On the occasion of the world toilet day organized by the UN on November 19, today we are discussing the reality of health issues around the world and the prospects for toilets that are more respectful of our environment.
Access to sanitation facilities remains a fundamental issue around the world. Globally, more than four billion people today live without safe access to sanitation, (more than 673 million people still practice open defecation) and 40% of the world’s population do not have a facility to wash their hands at home.
This situation greatly contributes to the spread of serious diseases, such as typhoid, cholera and today Covid-19. In this sense, the development of sustainable sanitation systems is one of the major objectives of the United Nations. Human faeces can be a resource that could prove very useful, especially in agriculture.
Wastewater and sludge from toilets contain valuable water, nutrients and energy. NOTur urine, for example, contains many nutrients, such as nitrogen, which can be used to fertilize fields without the need for highly polluting chemical fertilizers.
Potentially, a human being who had a hundred square meters at his disposal could operate in a completely closed circuit. If we reused the urine, we could feed ourselves, without needing external fertilizers.Benjamin Clouet, co-founder and manager of SCOP Ecosec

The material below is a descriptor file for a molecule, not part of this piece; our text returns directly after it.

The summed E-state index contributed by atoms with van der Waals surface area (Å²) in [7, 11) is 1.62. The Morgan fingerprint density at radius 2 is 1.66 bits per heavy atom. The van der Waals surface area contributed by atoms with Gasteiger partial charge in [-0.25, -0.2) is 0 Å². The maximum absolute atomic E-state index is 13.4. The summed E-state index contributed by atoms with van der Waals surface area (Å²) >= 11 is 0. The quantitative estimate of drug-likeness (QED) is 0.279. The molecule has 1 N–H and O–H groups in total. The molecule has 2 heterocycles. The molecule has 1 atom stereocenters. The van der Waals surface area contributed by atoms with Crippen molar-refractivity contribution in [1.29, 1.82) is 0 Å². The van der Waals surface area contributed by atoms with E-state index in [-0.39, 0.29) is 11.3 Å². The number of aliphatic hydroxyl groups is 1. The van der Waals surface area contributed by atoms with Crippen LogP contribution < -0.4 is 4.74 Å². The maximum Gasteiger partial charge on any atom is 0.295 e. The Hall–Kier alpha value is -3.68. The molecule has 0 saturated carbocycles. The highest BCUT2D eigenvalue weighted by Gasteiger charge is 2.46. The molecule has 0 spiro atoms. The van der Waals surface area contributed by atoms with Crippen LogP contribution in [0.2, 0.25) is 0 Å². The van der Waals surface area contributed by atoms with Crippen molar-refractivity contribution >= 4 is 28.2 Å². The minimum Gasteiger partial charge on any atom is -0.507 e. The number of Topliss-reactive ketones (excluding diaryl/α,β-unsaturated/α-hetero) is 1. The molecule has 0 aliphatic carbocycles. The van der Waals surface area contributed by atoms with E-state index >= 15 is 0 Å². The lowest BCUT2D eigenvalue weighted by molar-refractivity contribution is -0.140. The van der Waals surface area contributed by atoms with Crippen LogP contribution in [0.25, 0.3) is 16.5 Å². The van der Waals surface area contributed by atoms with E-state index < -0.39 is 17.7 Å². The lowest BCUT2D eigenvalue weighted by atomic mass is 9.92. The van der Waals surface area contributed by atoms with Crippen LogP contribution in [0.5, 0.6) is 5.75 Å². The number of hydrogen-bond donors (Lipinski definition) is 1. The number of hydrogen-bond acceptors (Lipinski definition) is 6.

Our faeces can also be valued. The latter can for example be used in compost, or else be used for the production of biogas, produced by the fermentation of organic matter in the absence of oxygen, and for heating or cooking.
Today, to be able to reuse this waste, it would be necessary to be able to isolate urine and faeces using adapted toilets. This is what succeeded in inventing the SCOP Ecosec. “The basis is separation at the source. That is to say, separate the three flows that we have inside the domestic hearth: the gray water flows (shower, sink, washing machine). dishes, etc.), urine and faeces “, specifies Benjamin Clouet.
Today, a liter of water sent into space costs between 10 and 15,000 euros. Technologies have been developed to filter urine into drinking water, which can be drunk by astronauts. But we can also extract ammonia, which, through a fuel cell, produces electricity!
Stools are stored in containers which burn on contact with the atmosphere. These astronaut toilets should be used for the first manned trip to Mars, by 2030 for NASA. They have already cost 20 million dollars, the equivalent of installing around 200,000 toilets in India.